My friend Sandra is joining me for this leg of the trip. She’ll fly back from Orlando on October 30; I’ll fly back to Calgary on Nov. 4 and stay there until Dec. 11 when I’ll fly back to Orlando. I have no idea what I’ll be doing at Christmas yet other than go to church. This Christmas will be about the real Christmas and I’m looking forward to celebrating it that way. I’ll have a family dinner and celebration th Leslie, Todd and the girls early in December before I leave Calgary.

I’ve been back to PEI with my sister Nancy but mostly I’ve been enjoying two weeks of living in a real house and driving a car instead of a van as I’ve been house sitting for my sister Shirley and her husband Dave while they’ve been on vacation.

The weather here has begun to showcase a lovely eastern fall. The clouds and fog have departed in favour of warm sunny days; crisp, clear air and cool nights. This morning I sat up in bed and turned up the thermostat to dispel the morning chill. A few trees have begun to turn colour: lovely maple reds, oranges and a bit of yellow. In a few weeks the hills will don their full fall coat, a truly wondrous sight.

I’ve started reading a book on neuroplasticity, the ability of the brain to change and heal itself. I wonder if there will be anything there to help Mum who has lost her mobility and is now confined to a wheelchair. Or for the rest of us as we age.

Sunday, September 7, 2008

Update on Holly

I have been amazed at how much I miss Holly on this trip. I know she is safe and well-loved, and that this trip would have been impossible if I had to bring her along. But I think of her often and still miss her a lot.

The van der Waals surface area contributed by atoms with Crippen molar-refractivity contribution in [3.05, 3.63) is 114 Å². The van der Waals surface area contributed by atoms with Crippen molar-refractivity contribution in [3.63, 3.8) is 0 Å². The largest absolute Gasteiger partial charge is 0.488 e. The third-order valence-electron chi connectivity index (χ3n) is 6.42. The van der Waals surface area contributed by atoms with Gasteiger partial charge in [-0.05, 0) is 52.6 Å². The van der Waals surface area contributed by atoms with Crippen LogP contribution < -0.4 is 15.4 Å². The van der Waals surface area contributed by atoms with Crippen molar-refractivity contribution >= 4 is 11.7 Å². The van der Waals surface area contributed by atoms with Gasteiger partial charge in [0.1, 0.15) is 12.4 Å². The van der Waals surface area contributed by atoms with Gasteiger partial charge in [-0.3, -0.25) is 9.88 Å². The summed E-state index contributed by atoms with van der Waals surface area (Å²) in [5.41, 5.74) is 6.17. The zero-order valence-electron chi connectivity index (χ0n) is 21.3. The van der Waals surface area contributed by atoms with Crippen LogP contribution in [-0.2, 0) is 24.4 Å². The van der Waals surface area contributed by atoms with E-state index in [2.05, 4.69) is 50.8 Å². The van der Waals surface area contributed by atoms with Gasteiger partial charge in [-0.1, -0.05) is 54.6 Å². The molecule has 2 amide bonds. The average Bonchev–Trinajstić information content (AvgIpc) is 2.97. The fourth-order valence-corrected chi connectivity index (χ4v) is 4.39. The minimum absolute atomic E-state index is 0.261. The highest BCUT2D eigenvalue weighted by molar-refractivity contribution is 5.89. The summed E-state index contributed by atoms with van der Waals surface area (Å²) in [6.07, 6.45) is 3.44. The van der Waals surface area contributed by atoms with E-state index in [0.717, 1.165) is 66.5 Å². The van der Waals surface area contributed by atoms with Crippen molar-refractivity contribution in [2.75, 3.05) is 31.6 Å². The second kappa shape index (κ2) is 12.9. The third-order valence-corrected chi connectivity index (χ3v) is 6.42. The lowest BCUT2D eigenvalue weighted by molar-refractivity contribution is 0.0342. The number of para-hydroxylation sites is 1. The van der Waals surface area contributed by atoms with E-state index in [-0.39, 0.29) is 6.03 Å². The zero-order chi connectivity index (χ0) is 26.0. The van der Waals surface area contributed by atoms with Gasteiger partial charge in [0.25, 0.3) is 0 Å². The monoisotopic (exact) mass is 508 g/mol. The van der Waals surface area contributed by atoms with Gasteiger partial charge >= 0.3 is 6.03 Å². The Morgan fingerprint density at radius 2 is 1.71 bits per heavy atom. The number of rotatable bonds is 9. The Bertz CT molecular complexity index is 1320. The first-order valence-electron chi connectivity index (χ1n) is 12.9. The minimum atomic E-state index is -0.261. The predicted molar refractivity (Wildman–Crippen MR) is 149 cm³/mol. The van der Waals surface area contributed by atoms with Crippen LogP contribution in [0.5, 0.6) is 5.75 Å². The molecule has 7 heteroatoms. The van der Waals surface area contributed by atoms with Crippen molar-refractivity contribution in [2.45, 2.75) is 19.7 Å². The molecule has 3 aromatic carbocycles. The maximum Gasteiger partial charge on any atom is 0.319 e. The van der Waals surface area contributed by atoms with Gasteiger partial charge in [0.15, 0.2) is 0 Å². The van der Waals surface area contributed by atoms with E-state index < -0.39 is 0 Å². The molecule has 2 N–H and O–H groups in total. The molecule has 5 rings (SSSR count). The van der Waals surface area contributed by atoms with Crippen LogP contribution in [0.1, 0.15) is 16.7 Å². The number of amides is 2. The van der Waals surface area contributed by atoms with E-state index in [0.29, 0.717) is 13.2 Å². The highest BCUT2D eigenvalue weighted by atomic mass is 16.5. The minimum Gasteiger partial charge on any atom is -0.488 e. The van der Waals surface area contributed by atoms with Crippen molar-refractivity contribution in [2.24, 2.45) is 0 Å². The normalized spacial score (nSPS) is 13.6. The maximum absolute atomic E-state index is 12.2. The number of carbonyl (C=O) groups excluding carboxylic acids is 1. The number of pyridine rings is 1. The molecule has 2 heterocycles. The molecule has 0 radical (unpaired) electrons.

So the other day I called Donna and Chris to see how she was doing. I got a glowing report this time. Holly, it seems, has settled into adult doghood and has left her annoying puppy habits behind.

Holly was a “bolter.” If she saw a place she’d rather be, she’d bolt , taking off at a full run - and stay as long as she pleased. No amount of calling or bribing could get her to return before she was ready. And there was no way you could keep up with her.

She took off on me several times and she had done this to Donna as well. No more, says Donna. “We hardly put a leash on her now. She’s even figured out which of the neighbours will welcome her and which ones to avoid.” Mmmm, I thought. Very interesting.

Next I was told that she no longer is so food centered. She no longer sneaks into the kitchen, nose in the air, checking for unguarded food on the counter. Nope, not Holly, who was previously known to eat anything that resembled food that was left within her reach. Donna told me that she makes Holly’s food now. Once a month, Donna boils up brown rice, lean ground beef, grated carrots and other healthy morsels for Holly’s breakfast and dinner. Maybe this food is more satisfying for her. At any rate, Donna and Chris no longer have to make certain that anything remotely edible is carefully and quickly hidden away. That must be real freedom.

But the real news is that Holly is still working at some of the local hospitals. She is now working with children. Donna takes her to the ward where the sexually abused children stay. Donna says she can feel the oppression when she enters the ward – but Holly just goes in, climbs up on a bed and snuggles – and those terribly abused little children respond to her. They hug Holly and talk to her when human contact is still beyond their reach. One of the nurses stopped Donna as she and Holly were leaving one day and said, “If only you knew how much good you do by bringing Holly here….

So while I still miss her, I have to acknowledge again that Holly is where she is meant to be. God bless her – and Donna and Chris.